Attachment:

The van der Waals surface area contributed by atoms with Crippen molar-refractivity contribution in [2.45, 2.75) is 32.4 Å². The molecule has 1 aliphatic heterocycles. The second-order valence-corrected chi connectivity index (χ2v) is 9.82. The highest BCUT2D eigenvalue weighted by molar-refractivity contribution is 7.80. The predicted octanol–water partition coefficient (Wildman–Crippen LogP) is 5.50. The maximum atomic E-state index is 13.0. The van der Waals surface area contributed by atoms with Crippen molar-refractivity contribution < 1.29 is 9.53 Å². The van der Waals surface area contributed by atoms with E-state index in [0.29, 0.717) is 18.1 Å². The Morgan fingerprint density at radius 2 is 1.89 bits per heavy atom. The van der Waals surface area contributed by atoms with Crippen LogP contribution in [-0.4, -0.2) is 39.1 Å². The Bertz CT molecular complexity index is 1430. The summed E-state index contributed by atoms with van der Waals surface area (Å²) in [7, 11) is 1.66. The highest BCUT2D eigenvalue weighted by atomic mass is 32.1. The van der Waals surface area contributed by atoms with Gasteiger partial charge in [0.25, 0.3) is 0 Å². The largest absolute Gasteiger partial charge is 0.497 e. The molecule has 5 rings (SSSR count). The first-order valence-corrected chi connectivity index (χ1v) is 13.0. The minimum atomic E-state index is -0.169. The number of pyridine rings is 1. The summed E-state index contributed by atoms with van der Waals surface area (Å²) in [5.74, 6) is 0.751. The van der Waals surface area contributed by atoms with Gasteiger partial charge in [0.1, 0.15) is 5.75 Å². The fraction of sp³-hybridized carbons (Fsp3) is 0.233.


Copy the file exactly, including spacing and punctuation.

The van der Waals surface area contributed by atoms with Crippen molar-refractivity contribution in [2.45, 2.75) is 32.4 Å². The molecule has 1 aliphatic heterocycles. The second-order valence-corrected chi connectivity index (χ2v) is 9.82. The highest BCUT2D eigenvalue weighted by molar-refractivity contribution is 7.80. The predicted octanol–water partition coefficient (Wildman–Crippen LogP) is 5.50. The maximum atomic E-state index is 13.0. The van der Waals surface area contributed by atoms with Crippen molar-refractivity contribution < 1.29 is 9.53 Å². The van der Waals surface area contributed by atoms with E-state index in [0.29, 0.717) is 18.1 Å². The Morgan fingerprint density at radius 2 is 1.89 bits per heavy atom. The van der Waals surface area contributed by atoms with Crippen LogP contribution in [-0.4, -0.2) is 39.1 Å². The Bertz CT molecular complexity index is 1430. The summed E-state index contributed by atoms with van der Waals surface area (Å²) in [7, 11) is 1.66. The highest BCUT2D eigenvalue weighted by atomic mass is 32.1. The van der Waals surface area contributed by atoms with Gasteiger partial charge in [0.25, 0.3) is 0 Å². The largest absolute Gasteiger partial charge is 0.497 e. The molecule has 5 rings (SSSR count). The first-order valence-corrected chi connectivity index (χ1v) is 13.0. The minimum atomic E-state index is -0.169. The number of pyridine rings is 1. The summed E-state index contributed by atoms with van der Waals surface area (Å²) in [5.74, 6) is 0.751. The van der Waals surface area contributed by atoms with Gasteiger partial charge in [0.1, 0.15) is 5.75 Å². The fraction of sp³-hybridized carbons (Fsp3) is 0.233.